By Andy Tiwari
An old story goes that a famous musician dined at a restaurant, heard his music playing, and refused to pay the bill. When the restaurant owner asked the musician if he did not enjoy the aroma of the meal, the atmosphere, and food itself, the musician in turn advised they had not paid for his music, yet did the restaurant not enjoy his songs and the mood it set?
This story illustrates an ongoing and often misunderstood conflict between those that use and play music while selling other goods and those that write, perform, and sell music. The general rule is this: music isn’t free. If you are playing music in a public venue, which sells items, you are using the music for commercial purposes and must pay a fee to play it.
In a modern setting, musicians have help policing their rights in the form of copyright laws and performing right organizations (“PROs”) such as Broadcast Music Inc. (BMI), SESAC, American Society of Composers, Authors and Publishers (ASCAP), and SoundExchange. BMI, SESAC and ASCAP control performance rights for the vast majority of known music.
It’s hardly a secret BMI and ASCAP have aggressively pursued violations of performance rights: the National Restaurant Association and Texas Governor’s Office have information on how to avoid getting sued for playing music at a bar or restaurant. PROs are known to investigate venues large and small undercover in order to obtain evidence in the process.
A recent Google search revealed numerous copyright lawsuits across the country, and I routinely field questions about BMI and ASCAP from bar and restaurant owners. For example, a Connecticut-based Italian restaurant agreed to pay BMI $18,000 in a settlement over nine songs it played at its eatery. A North Carolina restaurant paid about $30,000 in a BMI lawsuit, and several years ago, a Florida restaurant paid about $36,000 to BMI regarding 12 copyrighted songs cover bands had performed at its eatery. Many venue owners seemed unaware of music licensing and took lightly the probability of being sued by a PRO. While the headlines negatively portray PROs, and the damages awarded shock the conscience, most of the bars and restaurants sued likely ignored multiple notices that preceded the lawsuit. Ultimately, the PROs want voluntary compliance, not lawsuits.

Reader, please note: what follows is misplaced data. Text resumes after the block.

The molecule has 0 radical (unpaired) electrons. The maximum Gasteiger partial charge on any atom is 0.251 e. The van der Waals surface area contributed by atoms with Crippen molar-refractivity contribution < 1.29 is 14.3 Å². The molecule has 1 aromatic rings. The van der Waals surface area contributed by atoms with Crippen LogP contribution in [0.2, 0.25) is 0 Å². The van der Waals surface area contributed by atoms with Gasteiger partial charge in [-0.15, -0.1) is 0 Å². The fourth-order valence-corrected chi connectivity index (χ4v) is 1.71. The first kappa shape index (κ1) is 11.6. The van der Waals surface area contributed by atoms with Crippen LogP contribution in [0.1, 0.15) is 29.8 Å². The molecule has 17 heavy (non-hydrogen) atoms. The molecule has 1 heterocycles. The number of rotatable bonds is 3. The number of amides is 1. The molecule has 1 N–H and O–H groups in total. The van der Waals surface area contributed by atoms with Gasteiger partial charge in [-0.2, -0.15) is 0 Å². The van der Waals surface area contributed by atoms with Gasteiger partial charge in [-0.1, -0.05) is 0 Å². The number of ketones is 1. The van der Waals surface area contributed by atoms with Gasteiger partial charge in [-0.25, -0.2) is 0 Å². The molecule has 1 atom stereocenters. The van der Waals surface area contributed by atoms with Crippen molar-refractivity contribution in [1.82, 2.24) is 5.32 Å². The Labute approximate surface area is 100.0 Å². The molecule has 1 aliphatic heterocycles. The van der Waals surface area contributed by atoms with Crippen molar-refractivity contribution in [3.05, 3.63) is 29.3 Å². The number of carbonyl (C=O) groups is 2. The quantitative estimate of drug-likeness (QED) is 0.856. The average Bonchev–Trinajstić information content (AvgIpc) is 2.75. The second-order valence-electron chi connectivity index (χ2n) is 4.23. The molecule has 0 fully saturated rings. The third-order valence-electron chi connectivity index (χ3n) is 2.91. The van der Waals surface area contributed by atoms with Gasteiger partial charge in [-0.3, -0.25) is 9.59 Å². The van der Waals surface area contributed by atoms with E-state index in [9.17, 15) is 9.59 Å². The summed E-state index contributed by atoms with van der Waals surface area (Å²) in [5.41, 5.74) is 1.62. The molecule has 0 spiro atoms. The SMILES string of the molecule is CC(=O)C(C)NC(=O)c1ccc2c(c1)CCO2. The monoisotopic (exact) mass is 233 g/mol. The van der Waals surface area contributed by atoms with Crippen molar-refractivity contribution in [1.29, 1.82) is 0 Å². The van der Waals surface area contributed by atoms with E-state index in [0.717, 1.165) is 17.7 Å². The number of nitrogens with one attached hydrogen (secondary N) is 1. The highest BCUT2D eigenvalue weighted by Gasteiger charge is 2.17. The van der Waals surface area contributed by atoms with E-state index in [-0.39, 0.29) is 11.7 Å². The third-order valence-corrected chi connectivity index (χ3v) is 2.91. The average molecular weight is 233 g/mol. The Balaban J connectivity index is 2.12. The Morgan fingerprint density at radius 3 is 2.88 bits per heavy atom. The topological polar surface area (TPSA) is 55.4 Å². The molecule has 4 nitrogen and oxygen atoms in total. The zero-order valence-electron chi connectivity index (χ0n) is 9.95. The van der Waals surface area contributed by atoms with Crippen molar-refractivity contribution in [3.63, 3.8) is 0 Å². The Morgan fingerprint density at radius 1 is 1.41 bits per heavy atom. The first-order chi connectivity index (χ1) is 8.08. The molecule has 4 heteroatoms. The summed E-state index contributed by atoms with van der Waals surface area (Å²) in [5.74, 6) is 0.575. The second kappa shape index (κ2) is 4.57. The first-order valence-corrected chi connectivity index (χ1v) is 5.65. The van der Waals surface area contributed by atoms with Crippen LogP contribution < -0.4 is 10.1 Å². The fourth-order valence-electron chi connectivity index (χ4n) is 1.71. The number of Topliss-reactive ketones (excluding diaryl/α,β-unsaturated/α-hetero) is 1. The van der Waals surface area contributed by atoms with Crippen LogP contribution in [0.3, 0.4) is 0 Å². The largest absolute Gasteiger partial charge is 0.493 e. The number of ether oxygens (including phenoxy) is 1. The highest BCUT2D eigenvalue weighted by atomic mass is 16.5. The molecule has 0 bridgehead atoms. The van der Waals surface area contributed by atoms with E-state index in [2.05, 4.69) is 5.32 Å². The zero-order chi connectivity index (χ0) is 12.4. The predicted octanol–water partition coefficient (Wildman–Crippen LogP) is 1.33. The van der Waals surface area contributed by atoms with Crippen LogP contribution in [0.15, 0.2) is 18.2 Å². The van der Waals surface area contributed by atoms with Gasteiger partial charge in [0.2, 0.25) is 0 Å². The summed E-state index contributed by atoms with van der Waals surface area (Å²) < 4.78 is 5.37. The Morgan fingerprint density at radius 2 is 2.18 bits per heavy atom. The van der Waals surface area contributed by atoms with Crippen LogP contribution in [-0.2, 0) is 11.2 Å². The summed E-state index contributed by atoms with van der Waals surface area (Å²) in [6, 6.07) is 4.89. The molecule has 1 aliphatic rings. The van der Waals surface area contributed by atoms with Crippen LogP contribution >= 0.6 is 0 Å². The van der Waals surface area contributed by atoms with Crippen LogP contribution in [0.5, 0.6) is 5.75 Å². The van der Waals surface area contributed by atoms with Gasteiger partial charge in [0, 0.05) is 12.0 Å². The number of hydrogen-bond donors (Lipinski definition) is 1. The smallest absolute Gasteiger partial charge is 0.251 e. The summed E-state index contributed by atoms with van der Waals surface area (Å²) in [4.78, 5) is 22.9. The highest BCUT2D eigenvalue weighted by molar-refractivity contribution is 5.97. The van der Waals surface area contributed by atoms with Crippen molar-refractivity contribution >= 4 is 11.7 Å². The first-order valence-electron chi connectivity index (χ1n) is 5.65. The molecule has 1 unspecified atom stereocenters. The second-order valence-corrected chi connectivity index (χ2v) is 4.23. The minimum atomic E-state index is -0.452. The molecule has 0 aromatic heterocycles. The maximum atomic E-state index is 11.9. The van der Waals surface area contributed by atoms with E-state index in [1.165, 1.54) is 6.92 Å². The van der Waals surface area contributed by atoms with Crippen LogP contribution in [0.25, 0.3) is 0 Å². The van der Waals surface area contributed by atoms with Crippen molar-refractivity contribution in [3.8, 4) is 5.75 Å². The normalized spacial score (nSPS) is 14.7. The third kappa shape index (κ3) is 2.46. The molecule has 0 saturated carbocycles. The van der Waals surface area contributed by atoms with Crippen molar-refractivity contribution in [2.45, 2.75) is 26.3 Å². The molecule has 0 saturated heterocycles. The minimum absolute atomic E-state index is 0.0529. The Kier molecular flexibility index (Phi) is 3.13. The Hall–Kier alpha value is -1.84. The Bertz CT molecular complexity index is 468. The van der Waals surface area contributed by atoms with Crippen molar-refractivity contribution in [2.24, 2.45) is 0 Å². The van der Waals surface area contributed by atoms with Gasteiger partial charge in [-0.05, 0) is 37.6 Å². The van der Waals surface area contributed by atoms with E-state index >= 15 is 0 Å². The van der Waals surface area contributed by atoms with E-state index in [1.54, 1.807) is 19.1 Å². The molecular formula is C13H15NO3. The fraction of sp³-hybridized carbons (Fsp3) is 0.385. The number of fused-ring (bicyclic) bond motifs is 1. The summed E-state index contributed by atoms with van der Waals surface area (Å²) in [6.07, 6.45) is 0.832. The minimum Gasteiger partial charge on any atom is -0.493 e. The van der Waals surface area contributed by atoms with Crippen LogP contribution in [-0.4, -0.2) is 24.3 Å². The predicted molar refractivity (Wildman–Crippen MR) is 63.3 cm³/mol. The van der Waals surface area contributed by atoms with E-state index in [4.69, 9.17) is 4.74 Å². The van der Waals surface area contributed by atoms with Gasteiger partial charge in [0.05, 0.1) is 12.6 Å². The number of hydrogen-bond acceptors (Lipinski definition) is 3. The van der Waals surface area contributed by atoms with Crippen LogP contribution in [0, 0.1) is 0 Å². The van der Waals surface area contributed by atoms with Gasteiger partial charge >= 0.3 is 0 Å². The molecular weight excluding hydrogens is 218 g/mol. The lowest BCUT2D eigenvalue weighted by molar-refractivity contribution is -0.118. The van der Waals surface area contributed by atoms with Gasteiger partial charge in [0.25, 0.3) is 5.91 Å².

So does this apply to your bar or restaurant? As a general rule, yes. When you download or stream a music file, you’re only obtaining the personal right to play music, such as in your car or at your house. You have to pay separately for the public right, like playing it at your restaurant. Playing music publicly ranges from hiring a band or DJ and playing music over speakers to karaoke and even re-broadcasting music from the radio.
To avoid being sued from multiple PROs, it’s best to obtain a blanket license from each. While it is possible to work with only one PRO by scanning the music databases of BMI, ASCAP, SESAC, and SoundExchange, it is unlikely you will protect yourself doing so. If you slip up and play an artist who isn’t part of the database you pay for, you just opened the door for a copyright infringement lawsuit. In theory, you can get away with having your cousin’s seven-piece kazoo band playing original music that isn’t registered with a PRO but, well, good luck with that.
But what about the exceptions, you ask? Ok, the rules are a bit nuanced when it comes to using TVs and radio. For instance, if you are playing music in your bar/restaurant via TVs or the radio, and your venue is smaller than 3,750 “gross” square feet (including bathrooms, storage, kitchen, etc.), and you don’t have a cover charge, then congratulations – you don’t need a license. There are other exceptions, which are outside the scope of this article, and the National Restaurant Association’s website is a good resource.
There are also alternatives to directly registering with the PROs. Commercial music services like MUZAK and Mood take care of performance right licensing for you, as do most commercial jukeboxes. If you set up a commercial Pandora or satellite radio account, you’ll also generally be protected.
Even if you are not a restaurant or bar owner but want to play music for your customers on hold on the phone, you still could be violating copyright law (which explains the quality of most on-hold music). What’s the bottom line? If you are playing music while selling something, paying a licensing fee is better than paying tens of thousands of dollars in litigation costs.
If you need legal advice, schedule a meeting with Tiwari + Bell PLLC through our website or by calling (210) 417-4167.